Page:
Tree Planting Program

The Naturesave Trust Tree Planting Progam 

The Naturesave Trust has been funding tree planting for over 10 years.  This began with a policy of planting a tree for every Naturesave home insurance customer who has insured their property for 10 years or more. In April 2019 the Trust decided to increase this contribution, by funding the planting of a tree for each and every new insurance policy issued by Naturesave Insurance.  The trees are planted in the Scottish Highlands, in an area named The Naturesave Grove. The planting is conducted by the conservation charity Trees for Life and is part of a long-running project to restore the Caledonian Forest.

This program is funded by The Naturesave Trust, which, in turn, is directly funded from the premiums paid by Naturesave’s household clients.

The Naturesave Trust has a long-standing relationship with Trees For Life, who were established in the Scottish Highlands in 1989 and have planted more than a million trees with vital help from volunteers and corporate supporters. The charity is working to ensure the Caledonian Forest grows from the last patches of the original wild forest that remain so it can grow again in large areas of Scotland. The charity is also seeking to ensure the wild forest can grow at a scale that enables rewilding to happen so nature can look after itself, especially around Glen Affric and Glenmoriston where it has worked for many years

Many of the trees planted are in dedicated groves to commemorate births, weddings, memorials and various celebrations such as birthdays and anniversaries. Companies and organisations are also able to set up groves to support this work.  The Naturesave Grove has been planted at Dundreggan, near Loch Ness, in beautiful Glen Moriston. This 10,000 acre expanse of wild land contains remnants of the original Caledonian Forest, rare birch-juniper woodlands, and one of the largest areas of dwarf birch in Scotland. Over 2,800 species have been discovered at Dundreggan, with some found nowhere else in the UK. Most of the remaining land is open habitat and ideally suited for forest restoration.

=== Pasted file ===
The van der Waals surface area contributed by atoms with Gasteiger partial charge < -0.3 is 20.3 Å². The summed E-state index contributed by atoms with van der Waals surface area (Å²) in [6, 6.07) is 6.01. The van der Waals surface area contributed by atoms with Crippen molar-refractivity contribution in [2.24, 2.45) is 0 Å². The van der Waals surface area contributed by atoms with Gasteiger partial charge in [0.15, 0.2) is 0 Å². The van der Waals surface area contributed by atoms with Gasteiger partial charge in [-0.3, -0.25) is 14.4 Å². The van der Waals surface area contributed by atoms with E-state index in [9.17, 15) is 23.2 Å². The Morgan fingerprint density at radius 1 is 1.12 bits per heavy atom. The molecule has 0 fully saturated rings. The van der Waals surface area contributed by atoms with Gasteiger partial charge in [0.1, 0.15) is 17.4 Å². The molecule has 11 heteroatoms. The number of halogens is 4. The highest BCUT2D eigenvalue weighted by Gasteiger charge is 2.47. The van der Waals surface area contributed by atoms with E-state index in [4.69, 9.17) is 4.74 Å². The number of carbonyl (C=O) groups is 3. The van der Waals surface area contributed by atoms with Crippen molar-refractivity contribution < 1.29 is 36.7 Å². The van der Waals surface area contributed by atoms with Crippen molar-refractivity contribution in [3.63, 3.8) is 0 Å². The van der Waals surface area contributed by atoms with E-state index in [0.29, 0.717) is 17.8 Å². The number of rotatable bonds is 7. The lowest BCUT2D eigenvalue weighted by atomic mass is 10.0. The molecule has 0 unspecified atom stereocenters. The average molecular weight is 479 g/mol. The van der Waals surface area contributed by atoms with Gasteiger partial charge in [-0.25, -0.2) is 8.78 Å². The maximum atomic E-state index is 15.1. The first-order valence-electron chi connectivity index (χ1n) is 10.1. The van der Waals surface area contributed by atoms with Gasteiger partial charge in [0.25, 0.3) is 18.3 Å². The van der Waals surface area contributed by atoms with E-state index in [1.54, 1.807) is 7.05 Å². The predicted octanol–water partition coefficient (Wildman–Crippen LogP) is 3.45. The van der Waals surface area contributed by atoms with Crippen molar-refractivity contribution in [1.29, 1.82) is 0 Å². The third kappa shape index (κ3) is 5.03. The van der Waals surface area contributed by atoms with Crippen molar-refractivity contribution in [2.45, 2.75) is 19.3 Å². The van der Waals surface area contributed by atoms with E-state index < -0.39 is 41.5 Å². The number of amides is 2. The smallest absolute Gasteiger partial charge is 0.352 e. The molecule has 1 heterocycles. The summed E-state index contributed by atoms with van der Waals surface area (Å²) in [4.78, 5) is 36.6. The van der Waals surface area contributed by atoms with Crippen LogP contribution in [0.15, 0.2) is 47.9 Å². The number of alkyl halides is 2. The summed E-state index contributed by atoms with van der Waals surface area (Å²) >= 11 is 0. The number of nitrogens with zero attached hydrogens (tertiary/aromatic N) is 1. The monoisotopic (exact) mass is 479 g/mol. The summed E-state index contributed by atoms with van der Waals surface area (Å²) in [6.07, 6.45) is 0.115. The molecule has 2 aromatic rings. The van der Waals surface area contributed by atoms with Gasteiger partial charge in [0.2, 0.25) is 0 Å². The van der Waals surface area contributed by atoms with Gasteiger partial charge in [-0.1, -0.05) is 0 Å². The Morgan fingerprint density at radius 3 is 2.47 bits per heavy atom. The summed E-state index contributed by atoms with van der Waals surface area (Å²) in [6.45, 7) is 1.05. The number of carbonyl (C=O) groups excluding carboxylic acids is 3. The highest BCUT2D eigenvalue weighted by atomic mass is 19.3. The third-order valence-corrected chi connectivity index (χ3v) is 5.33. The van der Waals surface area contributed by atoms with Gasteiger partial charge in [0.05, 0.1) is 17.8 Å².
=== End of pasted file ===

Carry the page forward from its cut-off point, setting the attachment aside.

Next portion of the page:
By 2058, Trees for Life envisage that Dundreggan will be a very different place, with diverse natural forest covering over about 60% of the estate. There will be a greater variety of species, with more oak, hazel, ash, wych elm, bird cherry, birch, holly and Scots pine, and a greater diversity of wildlife.

See the latest tree planting progress at The Naturesave Grove 

The Caledonian Forest originally covered much of the Highlands of Scotland, and takes its name from the Romans, who called Scotland ‘Caledonia’, meaning ‘wooded heights’. However, there has been a long history of deforestation in Scotland, and clearance of the land began in Neolithic times. Over the centuries, the forest shrank as the human population grew, and some parts were deliberately burned to eradicate ‘vermin’ such as the wolf. More recently, large areas were felled to satisfy the needs of industry, particularly after the timber supply in England had been exhausted. The widespread introduction of sheep and a large increase in the numbers of red deer ensured that once the forest was cleared, it did not return.

Today less than 1% of the original forests survive, and the native pinewoods have been reduced to 35 isolated remnants (shown in white on the map to the left). Gone with the trees are all the large mammals, with the exception of the deer. Species such as the brown bear and the wild boar had become extinct by the 10th and 17th centuries respectively, while the last to disappear was the wolf, when the final individual was shot in 1743. The shaded part of the map also shows the target area of about 1,000 square miles where Trees for Life are working to restore the native forest.

Trees for Life Action Plan 

Trees for Life has a threefold strategy for the return of the forest:

  1. To facilitate the natural regeneration of the trees, by fencing the deer out of areas on the periphery of the existing remnants, so that seedlings can grow naturally to maturity again.
  2. To plant native trees in the barren areas where the forest has disappeared completely, by collecting seed from the nearest surviving trees, to maintain the local genetic variation in the forest. The resulting seedlings are planted in a random, non-linear pattern inside fenced enclosures. Particular attention is paid to the pioneer species such as birch, rowan and aspen.
  3. Removing non-native trees which have been planted in some areas as commercial crops amongst the old trees of the Caledonia Forest remnants.

Once the new trees reach seed-bearing age, they will form the nuclei for an expanded natural regeneration in the surrounding area.

For more information about our tree planting partner please visit Trees for Life.

* all images and photographs provided courtesy of Trees for Life